No matter how well the glass in a fiber optic cable is made, trace amounts of impurities always are present. These impurities scatter the light traveling through the fiber in all directions, and a small amount ends up going back toward the source.
This scattering of light is a major source of attenuation in a fiber optic cable, and it is desirable to have as little of it as possible. However, it is nearly impossible to eliminate it completely.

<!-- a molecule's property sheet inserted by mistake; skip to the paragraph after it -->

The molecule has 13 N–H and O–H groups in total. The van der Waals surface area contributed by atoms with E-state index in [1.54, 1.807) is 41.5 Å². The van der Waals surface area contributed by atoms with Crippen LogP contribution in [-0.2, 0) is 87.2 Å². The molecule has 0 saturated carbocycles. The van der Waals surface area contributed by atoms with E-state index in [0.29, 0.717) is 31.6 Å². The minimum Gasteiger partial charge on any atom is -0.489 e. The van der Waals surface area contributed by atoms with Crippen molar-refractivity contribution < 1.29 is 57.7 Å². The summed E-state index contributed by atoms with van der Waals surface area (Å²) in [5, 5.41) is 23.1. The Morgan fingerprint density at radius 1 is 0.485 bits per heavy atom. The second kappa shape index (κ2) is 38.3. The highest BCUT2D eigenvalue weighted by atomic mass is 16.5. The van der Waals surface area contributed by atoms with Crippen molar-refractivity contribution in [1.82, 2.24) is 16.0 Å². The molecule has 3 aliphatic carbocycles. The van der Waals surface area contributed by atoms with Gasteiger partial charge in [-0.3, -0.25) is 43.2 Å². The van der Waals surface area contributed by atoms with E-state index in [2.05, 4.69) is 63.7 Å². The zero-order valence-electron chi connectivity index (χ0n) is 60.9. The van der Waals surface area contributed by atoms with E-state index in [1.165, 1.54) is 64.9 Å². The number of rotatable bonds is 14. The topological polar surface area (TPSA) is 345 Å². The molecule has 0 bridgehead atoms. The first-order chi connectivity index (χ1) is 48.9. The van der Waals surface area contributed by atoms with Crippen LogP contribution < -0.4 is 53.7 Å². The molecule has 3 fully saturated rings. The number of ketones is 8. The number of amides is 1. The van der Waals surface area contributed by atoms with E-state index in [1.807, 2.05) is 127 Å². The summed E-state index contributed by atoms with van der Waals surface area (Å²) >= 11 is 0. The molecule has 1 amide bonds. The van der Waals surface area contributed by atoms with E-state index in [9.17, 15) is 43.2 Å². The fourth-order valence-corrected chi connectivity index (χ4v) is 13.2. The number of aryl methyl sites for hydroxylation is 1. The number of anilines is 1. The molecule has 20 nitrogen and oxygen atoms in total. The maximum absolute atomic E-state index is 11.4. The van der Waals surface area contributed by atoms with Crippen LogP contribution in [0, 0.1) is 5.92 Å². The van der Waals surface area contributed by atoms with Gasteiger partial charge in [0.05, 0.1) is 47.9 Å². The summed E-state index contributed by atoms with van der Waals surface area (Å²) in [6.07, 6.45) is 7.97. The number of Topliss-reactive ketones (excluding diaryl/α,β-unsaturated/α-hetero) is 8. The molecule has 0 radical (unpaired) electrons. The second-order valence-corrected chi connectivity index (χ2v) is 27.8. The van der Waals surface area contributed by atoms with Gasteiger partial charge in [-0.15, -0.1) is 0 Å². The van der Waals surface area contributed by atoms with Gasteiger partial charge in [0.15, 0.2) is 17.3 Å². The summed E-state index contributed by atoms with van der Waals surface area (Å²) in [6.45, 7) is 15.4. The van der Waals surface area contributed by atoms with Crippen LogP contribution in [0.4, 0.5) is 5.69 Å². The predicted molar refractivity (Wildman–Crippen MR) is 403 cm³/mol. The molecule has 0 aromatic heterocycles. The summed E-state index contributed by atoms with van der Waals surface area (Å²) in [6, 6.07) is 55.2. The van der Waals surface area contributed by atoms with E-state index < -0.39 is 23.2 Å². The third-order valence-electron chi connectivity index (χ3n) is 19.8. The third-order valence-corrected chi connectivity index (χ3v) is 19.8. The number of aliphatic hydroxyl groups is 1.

On an Optical Time Domain Reflectometer, "normal" backscatter is displayed as a gradually decreasing curve. This is due to the OTDR sending a pulse of light into the fiber and detecting the amount of light which scatters back to it over time. As the pulse moves down the fiber, some of its light is scattered back to the OTDR. The farther the pulse goes from the OTDR, the weaker it gets, so there is less light to be scattered back. Also, the light scattered back toward the OTDR is attenuated in direct proportion to the distance it is from the instrument. Therefore, the amount of backscatter seen by the OTDR is considerably less at 1000 feet than at 100 feet.